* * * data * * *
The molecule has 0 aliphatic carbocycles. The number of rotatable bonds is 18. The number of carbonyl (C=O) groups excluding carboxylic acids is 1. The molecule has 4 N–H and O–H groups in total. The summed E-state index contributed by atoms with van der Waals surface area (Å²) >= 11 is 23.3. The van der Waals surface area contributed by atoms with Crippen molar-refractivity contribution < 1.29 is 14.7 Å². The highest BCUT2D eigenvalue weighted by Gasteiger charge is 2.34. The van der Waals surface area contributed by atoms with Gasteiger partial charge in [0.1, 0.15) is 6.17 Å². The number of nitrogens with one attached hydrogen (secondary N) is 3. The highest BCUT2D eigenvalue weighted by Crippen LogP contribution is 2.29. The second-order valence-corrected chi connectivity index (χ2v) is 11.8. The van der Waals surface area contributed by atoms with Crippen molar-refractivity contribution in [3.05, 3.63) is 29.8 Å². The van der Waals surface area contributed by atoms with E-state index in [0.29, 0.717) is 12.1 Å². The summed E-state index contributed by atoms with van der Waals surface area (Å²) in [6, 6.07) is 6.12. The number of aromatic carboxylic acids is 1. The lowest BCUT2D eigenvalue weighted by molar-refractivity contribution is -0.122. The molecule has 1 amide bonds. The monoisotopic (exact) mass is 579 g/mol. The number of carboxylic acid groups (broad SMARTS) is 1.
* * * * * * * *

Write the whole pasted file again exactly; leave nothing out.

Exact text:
The molecule has 0 aliphatic carbocycles. The number of rotatable bonds is 18. The number of carbonyl (C=O) groups excluding carboxylic acids is 1. The molecule has 4 N–H and O–H groups in total. The summed E-state index contributed by atoms with van der Waals surface area (Å²) >= 11 is 23.3. The van der Waals surface area contributed by atoms with Crippen molar-refractivity contribution < 1.29 is 14.7 Å². The highest BCUT2D eigenvalue weighted by Gasteiger charge is 2.34. The van der Waals surface area contributed by atoms with Gasteiger partial charge in [0.1, 0.15) is 6.17 Å². The number of nitrogens with one attached hydrogen (secondary N) is 3. The highest BCUT2D eigenvalue weighted by Crippen LogP contribution is 2.29. The second-order valence-corrected chi connectivity index (χ2v) is 11.8. The van der Waals surface area contributed by atoms with Crippen molar-refractivity contribution in [3.05, 3.63) is 29.8 Å². The van der Waals surface area contributed by atoms with E-state index in [0.29, 0.717) is 12.1 Å². The summed E-state index contributed by atoms with van der Waals surface area (Å²) in [6, 6.07) is 6.12. The number of aromatic carboxylic acids is 1. The lowest BCUT2D eigenvalue weighted by molar-refractivity contribution is -0.122. The molecule has 1 amide bonds. The monoisotopic (exact) mass is 579 g/mol. The number of carboxylic acid groups (broad SMARTS) is 1.